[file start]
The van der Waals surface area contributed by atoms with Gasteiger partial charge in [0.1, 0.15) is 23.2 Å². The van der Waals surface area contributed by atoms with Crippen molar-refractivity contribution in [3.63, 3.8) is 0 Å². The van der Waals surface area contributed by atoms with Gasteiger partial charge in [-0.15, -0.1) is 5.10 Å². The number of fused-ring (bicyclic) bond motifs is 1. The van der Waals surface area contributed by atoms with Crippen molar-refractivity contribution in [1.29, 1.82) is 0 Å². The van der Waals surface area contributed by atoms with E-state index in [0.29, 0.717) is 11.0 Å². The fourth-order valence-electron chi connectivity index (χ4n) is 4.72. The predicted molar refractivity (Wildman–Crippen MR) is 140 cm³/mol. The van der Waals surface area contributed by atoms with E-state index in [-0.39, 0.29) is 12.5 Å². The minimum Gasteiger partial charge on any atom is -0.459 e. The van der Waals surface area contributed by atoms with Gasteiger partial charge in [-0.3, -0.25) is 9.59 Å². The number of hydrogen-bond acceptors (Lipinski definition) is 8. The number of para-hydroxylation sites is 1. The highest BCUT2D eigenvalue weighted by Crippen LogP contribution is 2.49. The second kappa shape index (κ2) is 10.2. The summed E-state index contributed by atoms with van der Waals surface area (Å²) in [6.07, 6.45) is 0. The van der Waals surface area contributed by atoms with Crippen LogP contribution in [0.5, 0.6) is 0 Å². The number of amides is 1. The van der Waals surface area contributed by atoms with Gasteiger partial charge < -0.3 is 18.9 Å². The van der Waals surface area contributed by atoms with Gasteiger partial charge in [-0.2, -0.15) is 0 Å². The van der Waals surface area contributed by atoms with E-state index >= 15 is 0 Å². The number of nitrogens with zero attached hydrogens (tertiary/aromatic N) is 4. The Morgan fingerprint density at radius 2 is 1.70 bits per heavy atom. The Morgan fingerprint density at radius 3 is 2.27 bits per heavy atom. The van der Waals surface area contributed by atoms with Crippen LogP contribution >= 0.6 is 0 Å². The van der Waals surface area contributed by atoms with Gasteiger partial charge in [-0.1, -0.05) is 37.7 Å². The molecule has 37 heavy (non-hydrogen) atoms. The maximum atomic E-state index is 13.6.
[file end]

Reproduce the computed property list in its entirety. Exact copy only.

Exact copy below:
The van der Waals surface area contributed by atoms with Gasteiger partial charge in [0.1, 0.15) is 23.2 Å². The van der Waals surface area contributed by atoms with Crippen molar-refractivity contribution in [3.63, 3.8) is 0 Å². The van der Waals surface area contributed by atoms with Gasteiger partial charge in [-0.15, -0.1) is 5.10 Å². The number of fused-ring (bicyclic) bond motifs is 1. The van der Waals surface area contributed by atoms with Crippen molar-refractivity contribution in [1.29, 1.82) is 0 Å². The van der Waals surface area contributed by atoms with E-state index in [0.29, 0.717) is 11.0 Å². The fourth-order valence-electron chi connectivity index (χ4n) is 4.72. The predicted molar refractivity (Wildman–Crippen MR) is 140 cm³/mol. The van der Waals surface area contributed by atoms with E-state index in [-0.39, 0.29) is 12.5 Å². The minimum Gasteiger partial charge on any atom is -0.459 e. The van der Waals surface area contributed by atoms with Gasteiger partial charge in [-0.3, -0.25) is 9.59 Å². The number of hydrogen-bond acceptors (Lipinski definition) is 8. The number of para-hydroxylation sites is 1. The highest BCUT2D eigenvalue weighted by Crippen LogP contribution is 2.49. The second kappa shape index (κ2) is 10.2. The summed E-state index contributed by atoms with van der Waals surface area (Å²) in [6.07, 6.45) is 0. The van der Waals surface area contributed by atoms with Crippen LogP contribution in [0.5, 0.6) is 0 Å². The number of amides is 1. The van der Waals surface area contributed by atoms with Gasteiger partial charge < -0.3 is 18.9 Å². The van der Waals surface area contributed by atoms with Gasteiger partial charge in [-0.2, -0.15) is 0 Å². The van der Waals surface area contributed by atoms with E-state index >= 15 is 0 Å². The number of nitrogens with zero attached hydrogens (tertiary/aromatic N) is 4. The Morgan fingerprint density at radius 2 is 1.70 bits per heavy atom. The Morgan fingerprint density at radius 3 is 2.27 bits per heavy atom. The van der Waals surface area contributed by atoms with Crippen LogP contribution >= 0.6 is 0 Å². The van der Waals surface area contributed by atoms with Gasteiger partial charge in [-0.1, -0.05) is 37.7 Å². The molecule has 37 heavy (non-hydrogen) atoms. The maximum atomic E-state index is 13.6.